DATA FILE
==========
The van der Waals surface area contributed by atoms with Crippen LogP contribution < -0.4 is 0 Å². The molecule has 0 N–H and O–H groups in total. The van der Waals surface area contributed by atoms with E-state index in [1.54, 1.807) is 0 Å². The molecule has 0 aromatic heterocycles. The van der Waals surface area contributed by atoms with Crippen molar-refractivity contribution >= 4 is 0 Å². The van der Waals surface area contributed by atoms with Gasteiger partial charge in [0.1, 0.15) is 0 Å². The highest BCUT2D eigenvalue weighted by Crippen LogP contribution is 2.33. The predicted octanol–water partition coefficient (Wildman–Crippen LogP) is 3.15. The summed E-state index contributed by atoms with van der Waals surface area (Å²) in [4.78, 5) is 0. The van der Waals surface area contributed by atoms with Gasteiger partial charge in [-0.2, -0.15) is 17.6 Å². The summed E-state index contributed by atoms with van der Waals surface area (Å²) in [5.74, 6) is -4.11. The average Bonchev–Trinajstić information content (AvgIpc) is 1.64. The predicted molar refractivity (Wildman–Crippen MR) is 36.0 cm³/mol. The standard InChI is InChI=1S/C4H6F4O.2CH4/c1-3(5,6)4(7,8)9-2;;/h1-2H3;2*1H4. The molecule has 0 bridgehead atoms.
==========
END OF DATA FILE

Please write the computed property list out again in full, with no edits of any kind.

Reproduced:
The van der Waals surface area contributed by atoms with Crippen LogP contribution < -0.4 is 0 Å². The molecule has 0 N–H and O–H groups in total. The van der Waals surface area contributed by atoms with E-state index in [1.54, 1.807) is 0 Å². The molecule has 0 aromatic heterocycles. The van der Waals surface area contributed by atoms with Crippen molar-refractivity contribution >= 4 is 0 Å². The van der Waals surface area contributed by atoms with Gasteiger partial charge in [0.1, 0.15) is 0 Å². The highest BCUT2D eigenvalue weighted by Crippen LogP contribution is 2.33. The predicted octanol–water partition coefficient (Wildman–Crippen LogP) is 3.15. The summed E-state index contributed by atoms with van der Waals surface area (Å²) in [4.78, 5) is 0. The van der Waals surface area contributed by atoms with Gasteiger partial charge in [-0.2, -0.15) is 17.6 Å². The summed E-state index contributed by atoms with van der Waals surface area (Å²) in [5.74, 6) is -4.11. The average Bonchev–Trinajstić information content (AvgIpc) is 1.64. The predicted molar refractivity (Wildman–Crippen MR) is 36.0 cm³/mol. The standard InChI is InChI=1S/C4H6F4O.2CH4/c1-3(5,6)4(7,8)9-2;;/h1-2H3;2*1H4. The molecule has 0 bridgehead atoms.